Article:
What sort of bedroom behavior would make you instantly view someone as dangerous to be around? What’s fixable and what isn’t? In an important column in the Toronto Globe and Mail, Debra Soh, a doctoral student in psychology at York University, argues that some people’s answers to these questions might not be informed by the realities underpinning the science of sexual coercion — and that a lack of information on this depressing subject could help put some women at risk.
Soh points out that as she has followed the Jian Ghomeshi case, she’s “come across many anecdotal stories from women who have dated sexually violent men. Many mention cues that seemed benign to them at the time, but to someone who studies sexual deviance, they stand out as clear warning signs.” Soh mentions persistence in the face of rejection, antisocial behavior, lying and rule-bending as possible indicators.
Now, before going any further, it’s vital to point out that, as Soh notes, “[i]t is never someone’s fault if they are sexually assaulted and it is certainly never a woman’s responsibility to prevent an assault from happening. Simply put, men should not rape.” So her column’s intention isn’t to blame women for reacting one way or another to situations they encounter during sex, but rather to offer a sex researcher’s perspective on just how seriously certain signals should be taken.
The key insight here is that, as Soh puts it, “[s]tudies in sexology have shown that if a man likes something sexually, he really likes it, and probably always will. In the context of a paraphilia, which is defined as an atypical or unusual sexual interest, it will be his primary sexual interest over the course of his life.” So in the case of men with “coercive paraphilia” — that is, those who are aroused by “non-consensual sadistic acts, such as humiliating, degrading, or physically hurting” a partner, as opposed, importantly, to participating in consensual BDSM or other similar activities — this indicates a deep-seated characteristic that is not going away, that is a key part of who they are as sexual beings.“From a scientific perspective, there is no evidence to suggest that a man’s sexual preferences can be changed,” Soh writes, “even if he is deathly afraid of losing his partner. (At best, they can be managed with therapy and sex-drive-reducing medication.)”
Part of the problem, Soh argues, is that people don’t always understand just how meaningful these warning signs are. “[I]n the event that a particular sexual act makes a woman uncomfortable, she will often stay in the relationship with the hopes that her partner will change his mind.” From a certain angle, this is understandable: For one thing, if you’re excited about someone you may want to believe you can change them. For another, all sorts of sexual tendencies are changeable with a little bit of, well, input: part of the process of developing a healthy sexual relationship with someone is, of course, telling them what you like, what they could do differently to make things more enjoyable for you, and so on. The problem is confusing signs of coercive paraphilia, which can’t be changed, with other, less serious sexual shortcomings, which can.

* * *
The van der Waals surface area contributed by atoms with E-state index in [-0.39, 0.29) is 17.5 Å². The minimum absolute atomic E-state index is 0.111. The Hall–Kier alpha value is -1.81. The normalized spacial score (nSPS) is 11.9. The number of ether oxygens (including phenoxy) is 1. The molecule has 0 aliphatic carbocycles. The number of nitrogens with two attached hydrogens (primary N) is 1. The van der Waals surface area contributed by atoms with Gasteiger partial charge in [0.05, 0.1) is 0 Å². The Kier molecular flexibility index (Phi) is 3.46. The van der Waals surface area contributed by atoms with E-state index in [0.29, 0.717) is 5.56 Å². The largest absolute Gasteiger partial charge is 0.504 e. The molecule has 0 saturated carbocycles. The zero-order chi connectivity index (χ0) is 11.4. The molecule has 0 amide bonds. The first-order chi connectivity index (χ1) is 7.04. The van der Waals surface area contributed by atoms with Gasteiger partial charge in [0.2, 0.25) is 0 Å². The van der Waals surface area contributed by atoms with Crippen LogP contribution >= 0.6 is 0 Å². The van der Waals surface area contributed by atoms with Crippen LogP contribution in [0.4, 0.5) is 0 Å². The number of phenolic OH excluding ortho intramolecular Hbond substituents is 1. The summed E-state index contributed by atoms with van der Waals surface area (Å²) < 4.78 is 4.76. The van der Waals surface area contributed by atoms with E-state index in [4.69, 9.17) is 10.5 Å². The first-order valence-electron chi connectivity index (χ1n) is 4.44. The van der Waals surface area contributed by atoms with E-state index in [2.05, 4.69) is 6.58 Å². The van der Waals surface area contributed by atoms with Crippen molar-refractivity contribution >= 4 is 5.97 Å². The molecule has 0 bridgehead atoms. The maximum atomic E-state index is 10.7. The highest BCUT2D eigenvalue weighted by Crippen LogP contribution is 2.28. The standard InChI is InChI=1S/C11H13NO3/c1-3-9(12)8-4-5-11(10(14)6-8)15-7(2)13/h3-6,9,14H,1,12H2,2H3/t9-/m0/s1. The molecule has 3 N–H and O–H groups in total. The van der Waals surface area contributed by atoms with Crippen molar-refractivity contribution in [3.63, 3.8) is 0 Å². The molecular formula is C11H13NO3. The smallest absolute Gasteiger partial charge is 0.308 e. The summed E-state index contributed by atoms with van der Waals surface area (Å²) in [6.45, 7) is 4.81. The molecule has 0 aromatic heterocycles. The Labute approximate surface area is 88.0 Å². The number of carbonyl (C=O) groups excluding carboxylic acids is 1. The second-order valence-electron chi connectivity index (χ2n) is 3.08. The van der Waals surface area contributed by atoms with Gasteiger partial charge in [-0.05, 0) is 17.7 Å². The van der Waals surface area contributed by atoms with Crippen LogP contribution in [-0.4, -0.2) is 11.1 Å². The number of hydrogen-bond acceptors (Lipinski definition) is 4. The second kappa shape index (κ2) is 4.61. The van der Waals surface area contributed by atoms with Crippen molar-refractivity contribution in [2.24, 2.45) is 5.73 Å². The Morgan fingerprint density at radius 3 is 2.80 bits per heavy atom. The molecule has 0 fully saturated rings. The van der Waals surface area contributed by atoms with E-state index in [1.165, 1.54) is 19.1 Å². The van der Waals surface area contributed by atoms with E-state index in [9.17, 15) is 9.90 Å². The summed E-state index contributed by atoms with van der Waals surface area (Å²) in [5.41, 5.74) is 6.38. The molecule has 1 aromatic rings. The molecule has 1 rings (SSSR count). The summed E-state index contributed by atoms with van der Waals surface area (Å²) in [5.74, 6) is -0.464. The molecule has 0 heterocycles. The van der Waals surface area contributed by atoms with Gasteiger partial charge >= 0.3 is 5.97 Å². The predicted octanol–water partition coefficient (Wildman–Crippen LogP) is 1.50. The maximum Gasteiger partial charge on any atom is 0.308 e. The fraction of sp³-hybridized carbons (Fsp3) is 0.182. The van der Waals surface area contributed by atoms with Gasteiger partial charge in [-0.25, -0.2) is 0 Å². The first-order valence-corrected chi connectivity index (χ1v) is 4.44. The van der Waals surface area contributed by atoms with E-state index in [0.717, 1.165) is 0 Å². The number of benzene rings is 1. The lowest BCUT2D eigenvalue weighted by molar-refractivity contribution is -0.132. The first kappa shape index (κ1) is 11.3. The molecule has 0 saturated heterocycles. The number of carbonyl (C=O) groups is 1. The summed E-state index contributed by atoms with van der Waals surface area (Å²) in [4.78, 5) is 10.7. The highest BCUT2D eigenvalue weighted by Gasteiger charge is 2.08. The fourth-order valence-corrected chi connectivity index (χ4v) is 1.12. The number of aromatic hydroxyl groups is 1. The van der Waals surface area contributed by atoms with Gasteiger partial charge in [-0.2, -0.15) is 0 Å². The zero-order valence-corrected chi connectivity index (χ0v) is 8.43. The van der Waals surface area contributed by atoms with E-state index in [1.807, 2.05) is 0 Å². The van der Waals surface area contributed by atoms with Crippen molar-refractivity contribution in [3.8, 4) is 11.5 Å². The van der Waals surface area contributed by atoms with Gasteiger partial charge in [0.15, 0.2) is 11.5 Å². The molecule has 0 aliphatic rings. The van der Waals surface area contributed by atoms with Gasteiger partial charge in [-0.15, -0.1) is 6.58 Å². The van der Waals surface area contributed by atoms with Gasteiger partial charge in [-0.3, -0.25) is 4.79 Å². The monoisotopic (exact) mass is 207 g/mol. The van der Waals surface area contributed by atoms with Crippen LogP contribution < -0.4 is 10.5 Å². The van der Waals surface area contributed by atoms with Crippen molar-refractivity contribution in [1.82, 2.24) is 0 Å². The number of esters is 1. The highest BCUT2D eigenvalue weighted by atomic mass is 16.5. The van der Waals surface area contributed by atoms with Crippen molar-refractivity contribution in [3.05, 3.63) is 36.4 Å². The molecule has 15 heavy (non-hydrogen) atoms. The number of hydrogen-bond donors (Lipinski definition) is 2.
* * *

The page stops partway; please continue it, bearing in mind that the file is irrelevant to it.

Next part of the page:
Unfortunately, there are also some really crappy social norms in place that might prevent some women from doing so: “In the dating world, signs of sexual coercion are often overlooked because persistence in the face of rejection is interpreted as a sign that a man is romantically interested, as opposed to pushy and disrespectful,” Soh writes. There’s also — and Soh doesn’t mention this in the column — the fact that women are sometimes socialized to believe that it’s more important to be “nice” and “pleasant” in the face of an awkward situation than to assertively stand up for themselves.
For all these reasons, the message that, if a man enjoys non-consensual sex acts, it’s a gigantic, loudly flapping red flag, gets slightly diluted. But given that, as Soh notes, something like 60 percent of convicted rapists exhibit signs of coercive paraphilia, and given that men without this tendency naturally become less sexually aroused when a partner shows signs she is resisting or being made unhappy by something he is doing — well, Soh’s point is probably a good one to emphasize over and over.